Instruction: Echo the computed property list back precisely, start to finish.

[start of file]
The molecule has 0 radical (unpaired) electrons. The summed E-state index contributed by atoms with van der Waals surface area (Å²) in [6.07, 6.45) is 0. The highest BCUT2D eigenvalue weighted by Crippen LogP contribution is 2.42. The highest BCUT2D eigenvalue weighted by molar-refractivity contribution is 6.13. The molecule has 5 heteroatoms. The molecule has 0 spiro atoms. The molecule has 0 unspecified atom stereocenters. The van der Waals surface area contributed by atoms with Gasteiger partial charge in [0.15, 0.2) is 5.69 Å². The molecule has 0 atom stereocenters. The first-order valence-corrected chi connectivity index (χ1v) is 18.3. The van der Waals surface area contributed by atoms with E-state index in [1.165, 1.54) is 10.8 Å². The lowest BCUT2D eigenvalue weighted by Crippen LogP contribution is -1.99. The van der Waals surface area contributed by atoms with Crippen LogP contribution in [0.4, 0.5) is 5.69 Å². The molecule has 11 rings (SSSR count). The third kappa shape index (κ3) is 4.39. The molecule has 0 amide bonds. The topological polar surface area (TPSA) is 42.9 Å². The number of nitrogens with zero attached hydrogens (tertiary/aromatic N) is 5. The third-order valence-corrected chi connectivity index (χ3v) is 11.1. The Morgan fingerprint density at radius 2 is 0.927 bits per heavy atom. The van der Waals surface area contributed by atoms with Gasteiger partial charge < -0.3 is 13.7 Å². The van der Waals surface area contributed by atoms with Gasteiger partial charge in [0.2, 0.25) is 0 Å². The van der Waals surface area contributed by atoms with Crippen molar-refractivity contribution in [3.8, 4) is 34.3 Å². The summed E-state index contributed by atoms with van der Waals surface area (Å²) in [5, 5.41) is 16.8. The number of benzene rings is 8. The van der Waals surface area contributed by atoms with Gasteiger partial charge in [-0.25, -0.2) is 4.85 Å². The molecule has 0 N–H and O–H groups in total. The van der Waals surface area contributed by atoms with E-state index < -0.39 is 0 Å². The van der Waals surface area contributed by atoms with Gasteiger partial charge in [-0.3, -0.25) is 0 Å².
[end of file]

The molecule has 0 radical (unpaired) electrons. The summed E-state index contributed by atoms with van der Waals surface area (Å²) in [6.07, 6.45) is 0. The highest BCUT2D eigenvalue weighted by Crippen LogP contribution is 2.42. The highest BCUT2D eigenvalue weighted by molar-refractivity contribution is 6.13. The molecule has 5 heteroatoms. The molecule has 0 spiro atoms. The molecule has 0 unspecified atom stereocenters. The van der Waals surface area contributed by atoms with Gasteiger partial charge in [0.15, 0.2) is 5.69 Å². The molecule has 0 atom stereocenters. The first-order valence-corrected chi connectivity index (χ1v) is 18.3. The van der Waals surface area contributed by atoms with E-state index in [1.165, 1.54) is 10.8 Å². The lowest BCUT2D eigenvalue weighted by Crippen LogP contribution is -1.99. The van der Waals surface area contributed by atoms with Crippen LogP contribution in [0.4, 0.5) is 5.69 Å². The molecule has 11 rings (SSSR count). The third kappa shape index (κ3) is 4.39. The molecule has 0 amide bonds. The topological polar surface area (TPSA) is 42.9 Å². The number of nitrogens with zero attached hydrogens (tertiary/aromatic N) is 5. The third-order valence-corrected chi connectivity index (χ3v) is 11.1. The Morgan fingerprint density at radius 2 is 0.927 bits per heavy atom. The van der Waals surface area contributed by atoms with Gasteiger partial charge < -0.3 is 13.7 Å². The van der Waals surface area contributed by atoms with Gasteiger partial charge in [0.2, 0.25) is 0 Å². The van der Waals surface area contributed by atoms with Crippen molar-refractivity contribution in [3.8, 4) is 34.3 Å². The summed E-state index contributed by atoms with van der Waals surface area (Å²) in [5, 5.41) is 16.8. The number of benzene rings is 8. The van der Waals surface area contributed by atoms with Gasteiger partial charge in [-0.25, -0.2) is 4.85 Å². The molecule has 0 N–H and O–H groups in total. The van der Waals surface area contributed by atoms with E-state index < -0.39 is 0 Å². The van der Waals surface area contributed by atoms with Gasteiger partial charge in [-0.3, -0.25) is 0 Å².